Believe it or not, humane treatment breeds humanity.

A Bastoy inmate named Peter drinks coffee outside his cabin. | Marco di Lauro/Getty

The US prison system is an overstuffed, rotting piece of work that makes its investors rich and its tenants embittered. The typical American reaction to such a sentiment is knee-jerky and righteous: He who doesn’t want to be imprisoned shouldn’t commit a crime in the first place.

Well, duh. But that doesn’t excuse the architects of the prison industrial complex?—?they, the sinless stone-casters?—?from doing their best to design a responsible and humane system. Which is currently not their MO.

Leave aside the fact that the US boasts 25% of the world’s total prison population (but only 5% of Earth’s total people). Or the fact that private prison labor incentivizes corporate interests to lobby for longer sentences (even when the crimes are laughably minor). There must be some good coming of our unchecked enthusiasm for locking up 1 in 110 members of our adult population, right?

Apparently not. Recidivism rates, according to the National Institute of Justice, are hovering around 75% in the 5 years after a prisoner’s release. Not impressive.

Especially unimpressive when compared to Norway’s recidivism rate of 20%. Norway, that much-maligned welfare state that hands out healthcare and education like lollipops. Why would we want to take a cue from them? The best they’ve given us is Voss water, and who even drinks that?

Turns out, Norway’s got some decent ideas vis-à-vis how to run a lockup. In Baz Dreisinger’s book, “Incarceration Nations: A Journey to Justice in Prisons Around the World,” which was excerpted in August by The Huffington Post, she recounts a visit to Bastoy, one of Norway’s “open prisons,” an island where inmates live and work together.

The prison’s governor, Tom, (not warden, as Dreisinger reminds us) said this of the operation:

“There’s a perception that, ‘Oh, this is the lightweight prison; you just take the nice guys for the summer-camp prison.’ But in fact, no. Our guys are into, pardon my French, some heavy shit. Drugs and violence. And the truth is, some have been problematic in other prisons but then they come here, and we find them easy. We say, ‘Is that the same guy you called difficult?’ It’s really very simple: Treat people like dirt, and they will be dirt. Treat them like human beings, and they will act like human beings.”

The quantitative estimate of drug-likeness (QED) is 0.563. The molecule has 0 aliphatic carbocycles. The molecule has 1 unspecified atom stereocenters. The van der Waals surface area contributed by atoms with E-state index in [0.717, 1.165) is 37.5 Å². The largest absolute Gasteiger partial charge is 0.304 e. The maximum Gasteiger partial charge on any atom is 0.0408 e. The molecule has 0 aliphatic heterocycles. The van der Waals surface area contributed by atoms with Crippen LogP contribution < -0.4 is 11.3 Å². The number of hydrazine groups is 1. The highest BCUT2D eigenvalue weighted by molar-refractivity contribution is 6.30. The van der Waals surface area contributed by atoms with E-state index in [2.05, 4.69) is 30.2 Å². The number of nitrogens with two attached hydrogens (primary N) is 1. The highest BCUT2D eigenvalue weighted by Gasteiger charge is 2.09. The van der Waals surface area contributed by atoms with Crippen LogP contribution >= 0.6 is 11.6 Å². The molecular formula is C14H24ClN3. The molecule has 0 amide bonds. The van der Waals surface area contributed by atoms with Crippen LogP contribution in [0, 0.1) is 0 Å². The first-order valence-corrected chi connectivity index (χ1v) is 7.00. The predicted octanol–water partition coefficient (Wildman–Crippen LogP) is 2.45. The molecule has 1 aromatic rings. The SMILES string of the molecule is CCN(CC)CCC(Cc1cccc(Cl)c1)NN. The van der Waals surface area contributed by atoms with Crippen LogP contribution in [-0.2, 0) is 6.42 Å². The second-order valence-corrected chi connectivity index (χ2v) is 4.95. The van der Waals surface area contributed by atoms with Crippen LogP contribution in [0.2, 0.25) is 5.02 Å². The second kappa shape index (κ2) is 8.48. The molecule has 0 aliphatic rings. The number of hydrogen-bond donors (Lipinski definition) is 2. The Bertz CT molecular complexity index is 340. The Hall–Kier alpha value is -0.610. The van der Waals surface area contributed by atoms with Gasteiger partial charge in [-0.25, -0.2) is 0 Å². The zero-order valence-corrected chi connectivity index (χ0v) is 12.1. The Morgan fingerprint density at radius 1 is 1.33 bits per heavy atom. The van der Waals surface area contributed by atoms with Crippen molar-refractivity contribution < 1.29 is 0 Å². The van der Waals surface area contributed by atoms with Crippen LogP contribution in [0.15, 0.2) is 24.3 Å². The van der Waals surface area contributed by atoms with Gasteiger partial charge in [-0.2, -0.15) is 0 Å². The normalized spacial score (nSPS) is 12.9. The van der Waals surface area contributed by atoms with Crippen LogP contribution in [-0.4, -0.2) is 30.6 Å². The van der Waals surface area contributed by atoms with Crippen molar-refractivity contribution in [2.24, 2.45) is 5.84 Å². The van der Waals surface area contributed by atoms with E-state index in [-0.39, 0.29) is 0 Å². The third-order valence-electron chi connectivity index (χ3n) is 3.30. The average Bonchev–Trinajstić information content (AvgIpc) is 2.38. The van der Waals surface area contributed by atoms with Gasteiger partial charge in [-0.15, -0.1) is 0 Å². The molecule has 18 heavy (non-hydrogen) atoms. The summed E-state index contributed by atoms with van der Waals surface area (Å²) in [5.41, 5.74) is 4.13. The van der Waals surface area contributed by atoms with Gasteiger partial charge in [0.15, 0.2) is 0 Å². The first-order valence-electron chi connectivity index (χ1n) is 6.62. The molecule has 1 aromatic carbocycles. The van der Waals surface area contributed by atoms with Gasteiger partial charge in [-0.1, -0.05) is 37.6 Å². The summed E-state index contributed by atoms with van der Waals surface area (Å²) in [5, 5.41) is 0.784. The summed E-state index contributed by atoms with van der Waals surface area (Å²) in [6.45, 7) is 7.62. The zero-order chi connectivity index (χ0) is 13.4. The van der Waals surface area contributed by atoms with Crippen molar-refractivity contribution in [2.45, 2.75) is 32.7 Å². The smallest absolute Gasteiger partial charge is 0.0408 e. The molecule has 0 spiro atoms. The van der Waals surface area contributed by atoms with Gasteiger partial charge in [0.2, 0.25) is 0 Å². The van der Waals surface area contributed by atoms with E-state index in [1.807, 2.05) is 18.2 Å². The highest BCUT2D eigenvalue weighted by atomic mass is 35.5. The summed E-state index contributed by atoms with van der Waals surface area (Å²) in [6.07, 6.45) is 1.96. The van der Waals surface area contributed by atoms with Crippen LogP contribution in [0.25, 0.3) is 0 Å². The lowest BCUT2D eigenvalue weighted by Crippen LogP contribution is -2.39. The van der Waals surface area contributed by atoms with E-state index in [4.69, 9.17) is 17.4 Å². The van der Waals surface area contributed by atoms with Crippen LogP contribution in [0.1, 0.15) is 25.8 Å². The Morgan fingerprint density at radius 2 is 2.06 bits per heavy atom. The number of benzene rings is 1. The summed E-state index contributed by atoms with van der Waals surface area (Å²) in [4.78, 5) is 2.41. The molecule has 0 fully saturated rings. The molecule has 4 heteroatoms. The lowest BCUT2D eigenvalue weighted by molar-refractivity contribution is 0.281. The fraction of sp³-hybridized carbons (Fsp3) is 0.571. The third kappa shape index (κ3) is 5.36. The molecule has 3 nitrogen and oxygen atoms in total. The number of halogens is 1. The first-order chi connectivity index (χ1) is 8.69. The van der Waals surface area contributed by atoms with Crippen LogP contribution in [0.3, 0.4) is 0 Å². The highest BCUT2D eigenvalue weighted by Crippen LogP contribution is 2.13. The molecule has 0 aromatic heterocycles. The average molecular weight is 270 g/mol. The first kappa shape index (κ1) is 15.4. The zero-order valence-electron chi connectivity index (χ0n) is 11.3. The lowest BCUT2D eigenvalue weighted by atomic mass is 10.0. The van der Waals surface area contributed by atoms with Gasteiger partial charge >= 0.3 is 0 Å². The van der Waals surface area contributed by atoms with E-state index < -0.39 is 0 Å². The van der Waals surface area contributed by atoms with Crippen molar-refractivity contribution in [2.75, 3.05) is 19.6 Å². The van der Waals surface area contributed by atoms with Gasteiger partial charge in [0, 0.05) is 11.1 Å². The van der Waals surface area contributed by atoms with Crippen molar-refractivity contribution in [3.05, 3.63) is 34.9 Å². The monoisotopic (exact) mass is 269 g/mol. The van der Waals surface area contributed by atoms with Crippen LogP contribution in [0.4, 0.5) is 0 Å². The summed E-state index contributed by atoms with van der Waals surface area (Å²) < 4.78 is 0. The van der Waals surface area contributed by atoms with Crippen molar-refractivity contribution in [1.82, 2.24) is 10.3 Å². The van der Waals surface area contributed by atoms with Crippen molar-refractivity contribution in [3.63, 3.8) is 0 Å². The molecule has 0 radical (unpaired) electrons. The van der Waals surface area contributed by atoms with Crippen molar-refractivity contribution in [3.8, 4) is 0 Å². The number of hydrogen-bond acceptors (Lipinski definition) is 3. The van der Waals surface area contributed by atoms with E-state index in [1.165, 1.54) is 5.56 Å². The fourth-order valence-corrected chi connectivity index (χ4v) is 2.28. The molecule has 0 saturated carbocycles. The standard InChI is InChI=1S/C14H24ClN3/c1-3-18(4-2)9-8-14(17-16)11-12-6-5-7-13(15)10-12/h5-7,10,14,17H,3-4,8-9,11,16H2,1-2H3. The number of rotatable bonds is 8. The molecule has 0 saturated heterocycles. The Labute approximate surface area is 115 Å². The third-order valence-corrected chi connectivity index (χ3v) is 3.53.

The foundation of such a system is Norway’s “principle of normality,” the idea that incarceration is, by nature, its own punishment. In other words, restriction of freedom is the punishment; the circumstances of that restriction should be no stricter than absolutely necessary to maintain the safety of the surrounding community.

The men at Bastoy Prison tend to crops, they raise animals. They live in shared cabins. And when they’re released, they rarely return. Governor Tom told Dreisinger, “In Norway, when you’re released, you’re released. No big stigma. One guy I know spent 18 years in prison and is now living in my neighborhood. A normal old guy. No one cares.”

Nobody expects the United States to start having inmates shack up and raise sheep on Alcatraz. But perhaps reducing non-violent incarcerations and introducing a little of Norway’s humane touch would be a good start. After all, you can’t argue with a 55% recidivism differential.